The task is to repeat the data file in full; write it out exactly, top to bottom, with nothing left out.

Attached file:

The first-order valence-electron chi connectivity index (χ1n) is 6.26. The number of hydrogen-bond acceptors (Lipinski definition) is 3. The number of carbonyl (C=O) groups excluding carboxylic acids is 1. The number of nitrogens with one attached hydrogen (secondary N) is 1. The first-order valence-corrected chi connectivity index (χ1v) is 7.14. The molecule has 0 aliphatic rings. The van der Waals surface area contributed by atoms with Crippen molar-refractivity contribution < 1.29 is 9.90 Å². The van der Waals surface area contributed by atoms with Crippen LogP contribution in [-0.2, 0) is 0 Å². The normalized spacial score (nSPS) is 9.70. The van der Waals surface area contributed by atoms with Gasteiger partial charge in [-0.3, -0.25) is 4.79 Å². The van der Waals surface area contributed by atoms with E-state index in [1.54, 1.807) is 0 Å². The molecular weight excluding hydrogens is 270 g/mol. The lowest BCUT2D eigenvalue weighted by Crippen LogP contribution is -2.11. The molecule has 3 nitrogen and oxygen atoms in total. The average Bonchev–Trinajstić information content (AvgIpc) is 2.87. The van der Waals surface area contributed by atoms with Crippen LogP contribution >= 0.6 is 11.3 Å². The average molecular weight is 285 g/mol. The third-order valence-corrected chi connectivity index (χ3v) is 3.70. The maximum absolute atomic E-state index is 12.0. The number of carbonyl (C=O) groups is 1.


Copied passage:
The first-order valence-electron chi connectivity index (χ1n) is 6.26. The number of hydrogen-bond acceptors (Lipinski definition) is 3. The number of carbonyl (C=O) groups excluding carboxylic acids is 1. The number of nitrogens with one attached hydrogen (secondary N) is 1. The first-order valence-corrected chi connectivity index (χ1v) is 7.14. The molecule has 0 aliphatic rings. The van der Waals surface area contributed by atoms with Crippen molar-refractivity contribution < 1.29 is 9.90 Å². The van der Waals surface area contributed by atoms with Crippen LogP contribution in [-0.2, 0) is 0 Å². The normalized spacial score (nSPS) is 9.70. The van der Waals surface area contributed by atoms with Gasteiger partial charge in [-0.3, -0.25) is 4.79 Å². The van der Waals surface area contributed by atoms with E-state index in [1.54, 1.807) is 0 Å². The molecular weight excluding hydrogens is 270 g/mol. The lowest BCUT2D eigenvalue weighted by Crippen LogP contribution is -2.11. The molecule has 3 nitrogen and oxygen atoms in total. The average Bonchev–Trinajstić information content (AvgIpc) is 2.87. The van der Waals surface area contributed by atoms with Crippen LogP contribution >= 0.6 is 11.3 Å². The average molecular weight is 285 g/mol. The third-order valence-corrected chi connectivity index (χ3v) is 3.70. The maximum absolute atomic E-state index is 12.0. The number of carbonyl (C=O) groups is 1.